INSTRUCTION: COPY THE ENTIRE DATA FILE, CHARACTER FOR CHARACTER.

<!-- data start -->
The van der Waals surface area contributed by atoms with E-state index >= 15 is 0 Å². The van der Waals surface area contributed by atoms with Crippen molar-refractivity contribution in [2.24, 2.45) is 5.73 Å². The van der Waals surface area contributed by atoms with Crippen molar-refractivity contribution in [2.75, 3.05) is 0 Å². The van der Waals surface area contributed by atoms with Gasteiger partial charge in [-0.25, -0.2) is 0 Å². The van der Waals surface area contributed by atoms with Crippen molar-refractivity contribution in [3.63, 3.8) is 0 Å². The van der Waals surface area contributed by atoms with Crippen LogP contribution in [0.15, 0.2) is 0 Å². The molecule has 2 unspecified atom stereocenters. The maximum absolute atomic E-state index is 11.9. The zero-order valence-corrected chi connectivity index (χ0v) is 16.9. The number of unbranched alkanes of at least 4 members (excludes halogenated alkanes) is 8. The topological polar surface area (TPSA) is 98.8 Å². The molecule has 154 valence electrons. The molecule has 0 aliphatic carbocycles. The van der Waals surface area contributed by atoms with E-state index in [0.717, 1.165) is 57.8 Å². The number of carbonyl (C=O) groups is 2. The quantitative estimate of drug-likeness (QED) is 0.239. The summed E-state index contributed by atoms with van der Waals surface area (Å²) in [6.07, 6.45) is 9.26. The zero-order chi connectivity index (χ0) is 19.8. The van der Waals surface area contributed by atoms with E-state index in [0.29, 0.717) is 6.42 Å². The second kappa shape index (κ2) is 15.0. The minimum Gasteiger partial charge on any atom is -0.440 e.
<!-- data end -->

The van der Waals surface area contributed by atoms with E-state index >= 15 is 0 Å². The van der Waals surface area contributed by atoms with Crippen molar-refractivity contribution in [2.24, 2.45) is 5.73 Å². The van der Waals surface area contributed by atoms with Crippen molar-refractivity contribution in [2.75, 3.05) is 0 Å². The van der Waals surface area contributed by atoms with Gasteiger partial charge in [-0.25, -0.2) is 0 Å². The van der Waals surface area contributed by atoms with Crippen molar-refractivity contribution in [3.63, 3.8) is 0 Å². The van der Waals surface area contributed by atoms with Crippen LogP contribution in [0.15, 0.2) is 0 Å². The molecule has 2 unspecified atom stereocenters. The maximum absolute atomic E-state index is 11.9. The zero-order valence-corrected chi connectivity index (χ0v) is 16.9. The number of unbranched alkanes of at least 4 members (excludes halogenated alkanes) is 8. The topological polar surface area (TPSA) is 98.8 Å². The molecule has 154 valence electrons. The molecule has 0 aliphatic carbocycles. The van der Waals surface area contributed by atoms with E-state index in [0.717, 1.165) is 57.8 Å². The number of carbonyl (C=O) groups is 2. The quantitative estimate of drug-likeness (QED) is 0.239. The summed E-state index contributed by atoms with van der Waals surface area (Å²) in [6.07, 6.45) is 9.26. The zero-order chi connectivity index (χ0) is 19.8. The van der Waals surface area contributed by atoms with E-state index in [0.29, 0.717) is 6.42 Å². The second kappa shape index (κ2) is 15.0. The minimum Gasteiger partial charge on any atom is -0.440 e.